Bacterial genomes are organized by structural and functional elements, including promoters, transcription start and termination sites, open reading frames, regulatory noncoding regions, untranslated regions and transcription units. Here, we iteratively integrate high-throughput, genome-wide measurements of RNA polymerase binding locations and mRNA transcript abundance, 5′ sequences and translation into proteins to determine the organizational structure of the Escherichia coli K-12 MG1655 genome. Integration of the organizational elements provides an experimentally annotated transcription unit architecture, including alternative transcription start sites, 5′ untranslated region, boundaries and open reading frames of each transcription unit. A total of 4,661 transcription units were identified, representing an increase of >530% over current knowledge. This comprehensive transcription unit architecture allows for the elucidation of condition-specific uses of alternative sigma factors at the genome scale. Furthermore, the transcription unit architecture provides a foundation on which to construct genome-scale transcriptional and translational regulatory networks.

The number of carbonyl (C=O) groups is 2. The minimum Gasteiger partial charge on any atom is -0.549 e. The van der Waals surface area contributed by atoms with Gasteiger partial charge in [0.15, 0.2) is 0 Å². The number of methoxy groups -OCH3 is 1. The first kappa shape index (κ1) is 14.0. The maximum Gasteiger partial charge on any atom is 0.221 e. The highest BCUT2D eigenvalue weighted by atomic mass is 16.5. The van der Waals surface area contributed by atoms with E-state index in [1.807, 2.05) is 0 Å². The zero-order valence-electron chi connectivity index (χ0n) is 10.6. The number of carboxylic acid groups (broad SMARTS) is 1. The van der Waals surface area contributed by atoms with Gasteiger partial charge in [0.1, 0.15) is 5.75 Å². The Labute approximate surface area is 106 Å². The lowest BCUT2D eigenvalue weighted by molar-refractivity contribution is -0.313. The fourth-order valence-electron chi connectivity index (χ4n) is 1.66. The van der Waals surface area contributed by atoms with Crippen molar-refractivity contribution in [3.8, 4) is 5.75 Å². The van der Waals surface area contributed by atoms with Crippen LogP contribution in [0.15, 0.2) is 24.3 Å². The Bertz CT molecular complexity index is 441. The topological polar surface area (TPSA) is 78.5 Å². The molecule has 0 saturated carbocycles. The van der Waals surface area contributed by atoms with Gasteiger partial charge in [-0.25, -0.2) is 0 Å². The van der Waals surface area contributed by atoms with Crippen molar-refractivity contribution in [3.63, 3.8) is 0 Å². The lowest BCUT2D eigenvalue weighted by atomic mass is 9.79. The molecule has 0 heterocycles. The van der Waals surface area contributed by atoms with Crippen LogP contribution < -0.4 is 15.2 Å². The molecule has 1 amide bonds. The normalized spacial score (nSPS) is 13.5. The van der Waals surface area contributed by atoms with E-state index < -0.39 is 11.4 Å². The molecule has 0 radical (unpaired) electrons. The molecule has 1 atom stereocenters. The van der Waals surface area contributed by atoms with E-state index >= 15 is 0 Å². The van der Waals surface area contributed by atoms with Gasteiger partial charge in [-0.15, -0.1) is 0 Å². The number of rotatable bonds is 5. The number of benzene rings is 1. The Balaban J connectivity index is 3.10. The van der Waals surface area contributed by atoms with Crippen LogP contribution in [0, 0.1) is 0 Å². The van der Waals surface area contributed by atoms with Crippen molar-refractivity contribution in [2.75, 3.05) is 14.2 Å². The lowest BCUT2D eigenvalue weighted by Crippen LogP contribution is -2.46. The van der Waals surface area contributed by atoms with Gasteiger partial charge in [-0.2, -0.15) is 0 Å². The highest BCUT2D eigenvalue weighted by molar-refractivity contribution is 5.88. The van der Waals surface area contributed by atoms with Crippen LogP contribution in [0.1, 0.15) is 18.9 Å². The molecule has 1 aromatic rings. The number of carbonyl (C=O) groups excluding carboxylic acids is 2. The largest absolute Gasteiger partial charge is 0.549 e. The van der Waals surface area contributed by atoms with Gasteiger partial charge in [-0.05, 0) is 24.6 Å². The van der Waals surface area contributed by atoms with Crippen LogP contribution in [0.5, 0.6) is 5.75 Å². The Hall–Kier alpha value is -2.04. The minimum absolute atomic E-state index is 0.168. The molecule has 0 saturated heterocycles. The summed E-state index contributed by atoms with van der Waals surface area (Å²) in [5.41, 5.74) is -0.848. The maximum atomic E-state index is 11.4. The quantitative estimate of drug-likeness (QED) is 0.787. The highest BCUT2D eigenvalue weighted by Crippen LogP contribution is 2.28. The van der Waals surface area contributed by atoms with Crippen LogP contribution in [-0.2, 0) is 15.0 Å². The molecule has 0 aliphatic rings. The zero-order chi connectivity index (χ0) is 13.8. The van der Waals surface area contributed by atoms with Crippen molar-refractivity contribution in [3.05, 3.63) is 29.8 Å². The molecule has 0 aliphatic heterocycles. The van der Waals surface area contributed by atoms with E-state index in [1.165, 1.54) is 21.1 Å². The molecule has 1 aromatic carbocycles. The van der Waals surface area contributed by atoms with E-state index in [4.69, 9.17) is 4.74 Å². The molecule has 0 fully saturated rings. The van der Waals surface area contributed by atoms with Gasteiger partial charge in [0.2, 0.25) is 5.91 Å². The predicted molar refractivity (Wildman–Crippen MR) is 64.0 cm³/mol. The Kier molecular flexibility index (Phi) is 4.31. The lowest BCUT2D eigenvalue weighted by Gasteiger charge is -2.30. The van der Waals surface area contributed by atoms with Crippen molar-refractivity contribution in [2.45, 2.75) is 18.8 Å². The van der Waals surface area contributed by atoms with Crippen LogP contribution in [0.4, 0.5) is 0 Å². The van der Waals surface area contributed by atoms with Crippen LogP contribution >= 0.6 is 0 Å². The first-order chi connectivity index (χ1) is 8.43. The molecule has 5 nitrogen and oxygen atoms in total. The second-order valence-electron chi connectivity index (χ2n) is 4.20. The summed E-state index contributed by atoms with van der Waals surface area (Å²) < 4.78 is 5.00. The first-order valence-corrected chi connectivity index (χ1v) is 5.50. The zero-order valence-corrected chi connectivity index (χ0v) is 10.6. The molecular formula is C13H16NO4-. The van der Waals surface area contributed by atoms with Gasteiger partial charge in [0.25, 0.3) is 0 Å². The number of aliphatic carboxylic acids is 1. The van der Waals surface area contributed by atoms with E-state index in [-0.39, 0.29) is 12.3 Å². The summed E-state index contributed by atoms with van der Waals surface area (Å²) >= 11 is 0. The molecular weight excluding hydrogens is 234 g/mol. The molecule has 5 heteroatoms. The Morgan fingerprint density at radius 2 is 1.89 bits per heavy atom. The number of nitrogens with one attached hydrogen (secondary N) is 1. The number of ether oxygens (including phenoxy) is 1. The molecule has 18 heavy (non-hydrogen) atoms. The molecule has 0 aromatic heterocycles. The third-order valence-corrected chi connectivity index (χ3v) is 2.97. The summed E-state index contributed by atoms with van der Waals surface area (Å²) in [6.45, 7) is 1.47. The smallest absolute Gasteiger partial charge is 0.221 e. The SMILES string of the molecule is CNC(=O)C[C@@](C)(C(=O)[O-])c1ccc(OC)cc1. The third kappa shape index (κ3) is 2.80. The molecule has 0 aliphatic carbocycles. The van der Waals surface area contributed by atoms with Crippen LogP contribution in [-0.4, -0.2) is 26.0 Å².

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The authors thank Derek Lovley at the University of Massachusetts, Amherst for his insightful discussion and Marc Abrams for editing the manuscript. Proteomics experiments were performed using EMSL, a national scientific user facility sponsored by the Department of Energy's Office of Biological and Environmental Research and located at Pacific Northwest National Laboratory. This work was supported by the US National Institutes of Health Grant GM062791 and by the Office of Science (BER), US Department of Energy, cooperative agreement DE-FC02-02ER63446.
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Cho, B., Zengler, K., Qiu, Y. et al. The transcription unit architecture of the Escherichia coli genome. Nat Biotechnol 27, 1043–1049 (2009). https://doi.org/10.1038/nbt.1582
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